Ex-CEO of BetOnSports pleads guiltyApril 1, 2009 By JIM SALTER , Associated Press Writer in Technology / Business
(AP) -- The former chief executive of BetOnSports pleaded guilty Wednesday to federal racketeering conspiracy, admitting that the Internet company falsely portrayed Web-based gambling as legal and caused customers to lose millions of dollars they'll likely never get back.
As part of a plea agreement with federal prosecutors, David Carruthers, 51, of the United Kingdom, agreed to cooperate in the case against BetOnSports founder Gary Kaplan and six other associates. Kaplan and four of the others are scheduled to go to trial in September. Two others remain at large.
In return for the guilty plea and cooperation, prosecutors agreed to recommend no more than 33 months in prison for Carruthers, even though federal sentencing guidelines provide for up to 20 years. Prosecutors also dropped seven other charges.
Carruthers declined comment after the court hearing, but said during the proceeding that he initially was unaware online gambling was illegal when he was hired by Kaplan in June 2000. His attorney, Scott Rosenblum of St. Louis, did not return phone calls seeking comment.
The company itself, based in Costa Rica, pleaded guilty to racketeering charges in May 2007.
"While BetOnSports operated offshore their illegal activities were not outside the long arm of the law," said John Gillies, the FBI agent in charge of the St. Louis office.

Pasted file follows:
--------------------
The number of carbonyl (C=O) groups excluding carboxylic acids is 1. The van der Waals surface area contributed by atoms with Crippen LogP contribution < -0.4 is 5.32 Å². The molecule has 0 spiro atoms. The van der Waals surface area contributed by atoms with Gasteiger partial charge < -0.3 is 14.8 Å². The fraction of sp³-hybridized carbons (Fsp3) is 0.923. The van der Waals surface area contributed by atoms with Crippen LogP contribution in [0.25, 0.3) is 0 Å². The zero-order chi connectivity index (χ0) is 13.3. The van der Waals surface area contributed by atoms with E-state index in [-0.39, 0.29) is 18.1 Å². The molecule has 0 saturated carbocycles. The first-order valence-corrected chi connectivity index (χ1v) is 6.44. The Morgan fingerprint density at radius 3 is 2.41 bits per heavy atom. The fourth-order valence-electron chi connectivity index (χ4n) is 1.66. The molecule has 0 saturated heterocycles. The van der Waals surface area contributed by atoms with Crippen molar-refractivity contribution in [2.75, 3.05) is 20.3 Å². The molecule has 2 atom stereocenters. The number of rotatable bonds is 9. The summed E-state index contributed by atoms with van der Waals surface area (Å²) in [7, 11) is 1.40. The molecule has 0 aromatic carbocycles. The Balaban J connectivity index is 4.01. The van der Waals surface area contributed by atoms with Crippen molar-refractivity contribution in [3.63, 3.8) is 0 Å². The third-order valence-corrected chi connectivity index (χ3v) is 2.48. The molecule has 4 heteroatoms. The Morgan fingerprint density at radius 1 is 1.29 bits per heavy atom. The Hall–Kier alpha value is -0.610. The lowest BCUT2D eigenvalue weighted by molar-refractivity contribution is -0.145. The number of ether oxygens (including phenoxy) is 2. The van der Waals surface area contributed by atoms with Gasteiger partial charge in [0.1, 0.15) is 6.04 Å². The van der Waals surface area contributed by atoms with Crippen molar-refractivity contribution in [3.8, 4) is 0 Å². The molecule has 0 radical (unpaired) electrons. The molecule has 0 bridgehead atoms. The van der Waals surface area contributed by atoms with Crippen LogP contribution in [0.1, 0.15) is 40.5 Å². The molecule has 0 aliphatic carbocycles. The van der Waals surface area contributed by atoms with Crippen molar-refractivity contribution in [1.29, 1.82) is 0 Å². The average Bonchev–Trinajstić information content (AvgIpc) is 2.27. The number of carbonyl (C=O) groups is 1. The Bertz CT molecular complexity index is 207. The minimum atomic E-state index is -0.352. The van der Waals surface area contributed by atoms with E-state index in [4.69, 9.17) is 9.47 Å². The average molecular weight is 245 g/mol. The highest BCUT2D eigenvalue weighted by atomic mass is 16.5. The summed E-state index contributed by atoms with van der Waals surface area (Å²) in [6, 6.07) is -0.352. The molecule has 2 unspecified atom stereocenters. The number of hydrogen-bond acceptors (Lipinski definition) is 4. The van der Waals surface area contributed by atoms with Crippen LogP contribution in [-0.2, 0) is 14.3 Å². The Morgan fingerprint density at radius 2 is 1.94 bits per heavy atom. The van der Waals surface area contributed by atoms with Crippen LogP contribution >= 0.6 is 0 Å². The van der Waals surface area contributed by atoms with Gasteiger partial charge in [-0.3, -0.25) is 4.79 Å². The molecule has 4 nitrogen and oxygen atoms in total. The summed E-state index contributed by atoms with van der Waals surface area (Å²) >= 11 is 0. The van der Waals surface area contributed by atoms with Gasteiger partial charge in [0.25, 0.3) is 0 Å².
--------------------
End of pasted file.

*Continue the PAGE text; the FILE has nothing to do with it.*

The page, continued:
U.S. Attorney Catherine Hanaway said Carruthers conducted the business through a variety of illegal means involving racketeering, mail fraud, violations of the Wire Wager Act and money laundering. She said the company falsely advertised that its Web-based and phone-based gambling operations were legal.
Hanaway said the company also misled gamblers into believing that money transferred to BetOnSports was safe and available to withdraw at any time. In fact, Hanaway said, the money was used to expand operations, including purchase of the rival Easybets. When BetOnSports ceased operation in 2006, customers lost more than $16 million.
Hanaway declined to speculate how many customers lost money.
"I can safely say it's in the thousands," she said. The government will seek restitution, but Hanaway said Carruthers lost most of his money when the company collapsed.
Kaplan, Carruthers and others were indicted in 2006 on charges of racketeering, conspiracy, mail fraud and gambling.
Carruthers was arrested in July 2006, and has been under house arrest since then, first at a suburban St. Louis hotel, most recently at an apartment complex. His time under house arrest does not count toward his sentence, Hanaway said.
Kaplan was arrested in March 2007 and is being held at the St. Charles County Jail.
The case was prosecuted out of St. Louis partly because some of the victims were from here and because BetOnSports advertised near the Edward Jones Dome during St. Louis Rams games. Some assistant U.S. attorneys here also have expertise in going after those involved in Internet gambling, which is illegal in the U.S.
"I think it's had a very chilling affect on the (Internet gambling) industry," Hanaway said of the case. "It has put those who take these bets on warning that prosecution could come at any time."
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